Tuesday, October 9th, 2012
You probably heard that Jerry Sandusky was sentenced today to what amounts to a life sentence.
You may have also heard that he still claims that he is innocent – after being convicted of 45 counts of child sex abuse.
So after all of the fallout, including upcoming trials for former Penn State administrators, the firing of a legendary football coach, and unprecedented sanctions against the university’s football program (one of the most renowned in the country), Jerry Sandusky essentially suggests that all of these actions were misguided because he didn’t do what everyone has concluded he has done.
Or put another way – the individuals who spoke up about his abuses are lying.
And that leads us to the lasting lesson of the Sandusky scandal – abusers lie. They often paint their victims as liars. They especially like to suggest that kids are not trustworthy reporters of their behavior and that their actions are misunderstood. They like to hide behind a public persona and want you to not only believe that they are being vilified by people in the community and, in this case, the press and the court.
They want you to doubt the truth.
And that’s what we have learned. If a parent gets a signal that something is not right between their child and an adult that is entrusted to them, the parent has to pursue it properly and vigorously. They have to go through the chain of command and not stop until they are completely satisfied that they have learned the truth. Sure, you can’t assume an adult has done something until you uncover more evidence – but the fact is that you shouldn’t assume an adult in a responsible position is inherently incapable of committing a horrendous act just because of their reputation in the community. The days of assuming that kids can’t be trusted to speak up, and that adults should be trusted because of “who they are” are long gone.
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Child abuse, child sex abuse, Health, Jerry Sandusky, Penn State, Sandusky conviction, Sandusky trial | Categories:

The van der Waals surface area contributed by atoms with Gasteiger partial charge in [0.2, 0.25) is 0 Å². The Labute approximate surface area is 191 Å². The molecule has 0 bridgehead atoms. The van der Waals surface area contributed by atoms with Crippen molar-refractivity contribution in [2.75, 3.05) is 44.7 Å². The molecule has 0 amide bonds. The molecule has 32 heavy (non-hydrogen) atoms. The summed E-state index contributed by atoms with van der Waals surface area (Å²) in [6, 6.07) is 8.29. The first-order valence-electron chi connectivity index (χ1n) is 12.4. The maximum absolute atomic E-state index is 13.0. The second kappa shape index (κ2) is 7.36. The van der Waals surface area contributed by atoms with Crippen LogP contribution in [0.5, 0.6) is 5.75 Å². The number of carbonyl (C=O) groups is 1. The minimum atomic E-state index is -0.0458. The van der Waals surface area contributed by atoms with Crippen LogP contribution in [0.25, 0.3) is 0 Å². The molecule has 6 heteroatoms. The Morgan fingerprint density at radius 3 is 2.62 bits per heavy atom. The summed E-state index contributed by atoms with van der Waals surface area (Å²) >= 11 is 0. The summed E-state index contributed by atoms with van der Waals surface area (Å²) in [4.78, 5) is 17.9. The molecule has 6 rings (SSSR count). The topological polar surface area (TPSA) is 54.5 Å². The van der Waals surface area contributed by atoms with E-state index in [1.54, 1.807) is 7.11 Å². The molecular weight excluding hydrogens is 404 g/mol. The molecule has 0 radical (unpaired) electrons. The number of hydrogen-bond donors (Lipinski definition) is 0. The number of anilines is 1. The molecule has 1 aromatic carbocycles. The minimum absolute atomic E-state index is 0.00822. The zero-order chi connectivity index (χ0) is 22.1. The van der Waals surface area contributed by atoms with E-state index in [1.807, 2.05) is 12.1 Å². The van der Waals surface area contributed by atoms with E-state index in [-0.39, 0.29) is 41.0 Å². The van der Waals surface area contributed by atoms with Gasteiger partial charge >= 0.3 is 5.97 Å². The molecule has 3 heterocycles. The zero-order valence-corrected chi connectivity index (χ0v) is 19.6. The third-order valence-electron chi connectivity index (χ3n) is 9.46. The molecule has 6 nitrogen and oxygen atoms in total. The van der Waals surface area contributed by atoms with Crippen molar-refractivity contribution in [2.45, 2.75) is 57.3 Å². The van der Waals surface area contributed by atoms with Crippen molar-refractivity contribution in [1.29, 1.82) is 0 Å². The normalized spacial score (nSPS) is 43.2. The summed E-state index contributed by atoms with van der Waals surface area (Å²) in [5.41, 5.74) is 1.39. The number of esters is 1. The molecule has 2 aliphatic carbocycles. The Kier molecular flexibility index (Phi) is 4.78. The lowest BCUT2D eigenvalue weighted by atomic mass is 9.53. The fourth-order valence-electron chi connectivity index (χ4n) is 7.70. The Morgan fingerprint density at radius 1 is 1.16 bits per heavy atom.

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Monday, June 25th, 2012
By now you have heard that Jerry Sandusky was convicted of 45 counts of child abuse and child endangerment. Last November, I wrote about my feelings as a professional, a parent, and a Penn State grad. Since then, not much has changed for me. That said, I think the trial and conviction certainly reinforces a principle I believe we all have to adhere to these days:
Cultivating Informed Trust
I don’t want to be a distrustful parent and harbor suspicions about all the adults entrusted with caring for my child (teachers, coaches, etc). I don’t want to be a helicopter parent and micro manage the time my child spends away from me. But I do think we all have a very real obligation to be involved and informed. We need to establish a respectful dialogue with the adults in our child’s life. We need to let them know that we will want to be informed and keep an eye on our kid. We want them to know that we will, now and then, want to observe what they are doing and how they do it. We also want them to know that we don’t want to indulge our kids, but in the end, we want to make sure that the adults they are around treat them fairly and with respect.
We also want our kids to know that we want to hear about their lives. Although we want them to treat adults with respect and follow rules, we want them to know that they should never do something that seems uncomfortable. In fact, they should never feel uncomfortable, uneasy, coerced or threatened. And they should not only know that they can talk to us – we should openly talk to them and stay informed about their feelings and their experiences. An open line of communication with kids is one of the most powerful ways to help protect them because we can get warning signals of something (or someone) gone awry.
There are lots of other good tips to consider – you can read some here. But for me the overarching idea is informed trust – we have to stay involved and informed with the adults in our kids’ lives, as well as with our kids. That way we can strike a balance and let our kids experience the world as safely as possible – and know that they always can (and should) rely on their parents to support and protect them.
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